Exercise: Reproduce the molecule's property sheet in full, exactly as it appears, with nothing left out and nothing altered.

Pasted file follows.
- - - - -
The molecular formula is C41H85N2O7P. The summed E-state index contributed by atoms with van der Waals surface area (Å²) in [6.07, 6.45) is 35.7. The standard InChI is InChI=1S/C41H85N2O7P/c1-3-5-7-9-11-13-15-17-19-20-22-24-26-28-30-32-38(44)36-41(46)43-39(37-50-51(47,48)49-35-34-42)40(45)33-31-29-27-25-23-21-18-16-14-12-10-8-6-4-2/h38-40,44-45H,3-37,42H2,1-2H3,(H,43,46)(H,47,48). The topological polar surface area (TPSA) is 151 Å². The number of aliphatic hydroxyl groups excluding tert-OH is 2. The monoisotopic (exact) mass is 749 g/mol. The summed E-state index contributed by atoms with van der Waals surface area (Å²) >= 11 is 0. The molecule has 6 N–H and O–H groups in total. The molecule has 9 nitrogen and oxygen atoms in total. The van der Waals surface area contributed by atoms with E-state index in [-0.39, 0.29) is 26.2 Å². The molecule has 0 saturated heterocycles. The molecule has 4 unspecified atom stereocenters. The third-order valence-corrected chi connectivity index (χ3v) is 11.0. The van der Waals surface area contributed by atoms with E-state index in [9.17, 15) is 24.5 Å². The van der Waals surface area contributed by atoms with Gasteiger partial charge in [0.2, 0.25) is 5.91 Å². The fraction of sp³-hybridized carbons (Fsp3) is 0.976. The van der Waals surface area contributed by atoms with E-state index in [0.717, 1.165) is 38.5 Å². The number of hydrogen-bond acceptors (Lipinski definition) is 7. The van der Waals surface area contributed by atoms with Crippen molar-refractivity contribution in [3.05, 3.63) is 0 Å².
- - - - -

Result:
The molecular formula is C41H85N2O7P. The summed E-state index contributed by atoms with van der Waals surface area (Å²) in [6.07, 6.45) is 35.7. The standard InChI is InChI=1S/C41H85N2O7P/c1-3-5-7-9-11-13-15-17-19-20-22-24-26-28-30-32-38(44)36-41(46)43-39(37-50-51(47,48)49-35-34-42)40(45)33-31-29-27-25-23-21-18-16-14-12-10-8-6-4-2/h38-40,44-45H,3-37,42H2,1-2H3,(H,43,46)(H,47,48). The topological polar surface area (TPSA) is 151 Å². The number of aliphatic hydroxyl groups excluding tert-OH is 2. The monoisotopic (exact) mass is 749 g/mol. The summed E-state index contributed by atoms with van der Waals surface area (Å²) >= 11 is 0. The molecule has 6 N–H and O–H groups in total. The molecule has 9 nitrogen and oxygen atoms in total. The van der Waals surface area contributed by atoms with E-state index in [-0.39, 0.29) is 26.2 Å². The molecule has 0 saturated heterocycles. The molecule has 4 unspecified atom stereocenters. The third-order valence-corrected chi connectivity index (χ3v) is 11.0. The van der Waals surface area contributed by atoms with E-state index in [9.17, 15) is 24.5 Å². The van der Waals surface area contributed by atoms with Gasteiger partial charge in [0.2, 0.25) is 5.91 Å². The fraction of sp³-hybridized carbons (Fsp3) is 0.976. The van der Waals surface area contributed by atoms with E-state index in [0.717, 1.165) is 38.5 Å². The number of hydrogen-bond acceptors (Lipinski definition) is 7. The van der Waals surface area contributed by atoms with Crippen molar-refractivity contribution in [3.05, 3.63) is 0 Å².